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Home  |  Gods   |  European Gods   |  Celtic Gods   |  Taranis : The Thunder God

Taranis : The Thunder God

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At a glance

Description
Origin Celtic Mythology
Classification Gods
Family Members N/A
Region Ireland, United Kingdom
Associated With Thunder

Taranis

Introduction

The Celtic tribes of Europe, including the ones in Gaul, Britain, Ireland, and the Iberian Peninsula, worshipped Taranis, the god of weather, fire, sky, and storms. Similar gods were also worshipped across various regions, including those near the Rhine River.

Since Taranis was a well-known deity, seven altars to him still exist in various European countries, such as Britain, France, Germany, and Serbia. He was often referred to as the Celtic god of lightning and thunder. His attributes are similar to those of other storm gods such as Perun, Yahweh, and Thor. Taranis is often compared to Jupiter, the sky god of Rome and the Romans were also the first to document the religious following of Taranis.

Physical Traits

A bronze statue of Taranis, which dates back to the Second Century BCE, was found in France. It was found in Le Chatelet, and it shows a vigorous-looking bearded man with a spoked wheel on his left side. Archaeologists believe that the statue was of the god of storms instead of Jupiter. According to historians, Taranis was a prominent deity in the Celtic pantheon. However, he had his share of faults. Like Jupiter, he was unpredictable and also exhibited violent tendencies.

Family

Known as Tuireann in Irish mythology, Taranis had a significant role in the tale of Lugh, another pan-Celtic deity. He was also kin to the Gaulish Ambisagrus. For the Romans, Taranis was connected to both Jupiter and the cyclops Brontes, whose name also means “thunder.” Other Indo-European thunder gods, most notably the Norse Thor, shared an etymology with Taranis. Taranis’ name also resembled Baltic deities like Perkunas and the Slavic Perun.

Other names

The name of Taranis, which literally means thunder, was derived from the Proto-Canto-Celtic toranos. It is a common reference to thunder gods in Indo-European cultures. He was also referred to as a wheel god due to his association with the wheel.

Powers and Abilities

The Celts believed that Taranis was worthy of human sacrifice due to how he was a powerful deity that protected and led the gods. He also formed a sacred triad with other Gaelic deities such as Toutatis and Esus.

The weapon used by Taranis was a powerful thunderbolt, and his sacred symbol was a wheel, which is one of the most common Celtic symbols found in Europe. The wheel symbolized mobility, and it could have represented how quickly a storm could destroy an unprepared population.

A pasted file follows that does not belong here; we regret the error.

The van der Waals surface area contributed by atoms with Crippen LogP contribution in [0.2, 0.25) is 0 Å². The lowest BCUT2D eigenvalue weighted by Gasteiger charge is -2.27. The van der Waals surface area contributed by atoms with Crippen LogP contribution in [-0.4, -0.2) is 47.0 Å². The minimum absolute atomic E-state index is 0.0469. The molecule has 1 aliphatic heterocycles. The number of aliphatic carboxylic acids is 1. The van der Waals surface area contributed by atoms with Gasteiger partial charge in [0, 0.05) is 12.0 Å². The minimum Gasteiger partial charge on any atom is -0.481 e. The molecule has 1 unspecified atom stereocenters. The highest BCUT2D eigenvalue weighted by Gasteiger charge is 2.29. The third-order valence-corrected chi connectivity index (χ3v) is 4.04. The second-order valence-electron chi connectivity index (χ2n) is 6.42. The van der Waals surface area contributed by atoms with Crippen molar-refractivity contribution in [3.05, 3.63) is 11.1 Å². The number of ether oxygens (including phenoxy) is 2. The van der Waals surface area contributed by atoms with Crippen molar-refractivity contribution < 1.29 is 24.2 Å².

Modern Day Influence

Taranis was well-liked in contemporary media, and was portrayed as Thor’s main Celtic foe and ally in Marvel Comics. In the “Asterix and the Soothsayer” storyline from the French comic book Astreix, Taranis is mentioned as well.

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Disclaimer: While it is the intention of Mythlok and its editors to keep all the information about various characters as mythologically accurate as possible, this site should not be considered mythical, legendary or folkloric doctrine in any way. We welcome you using this website for any research, journal or study but citing this website for any academic work would be at your own personal risk.
Disclaimer: While it is the intention of Mythlok and its editors to keep all the information about various characters as mythologically accurate as possible, this site should not be considered mythical, legendary or folkloric doctrine in any way. We welcome you using this website for any research, journal or study but citing this website for any academic work would be at your own personal risk.
Disclaimer: While it is the intention of Mythlok and its editors to keep all the information about various characters as mythologically accurate as possible, this site should not be considered mythical, legendary or folkloric doctrine in any way. We welcome you using this website for any research, journal or study but citing this website for any academic work would be at your own personal risk.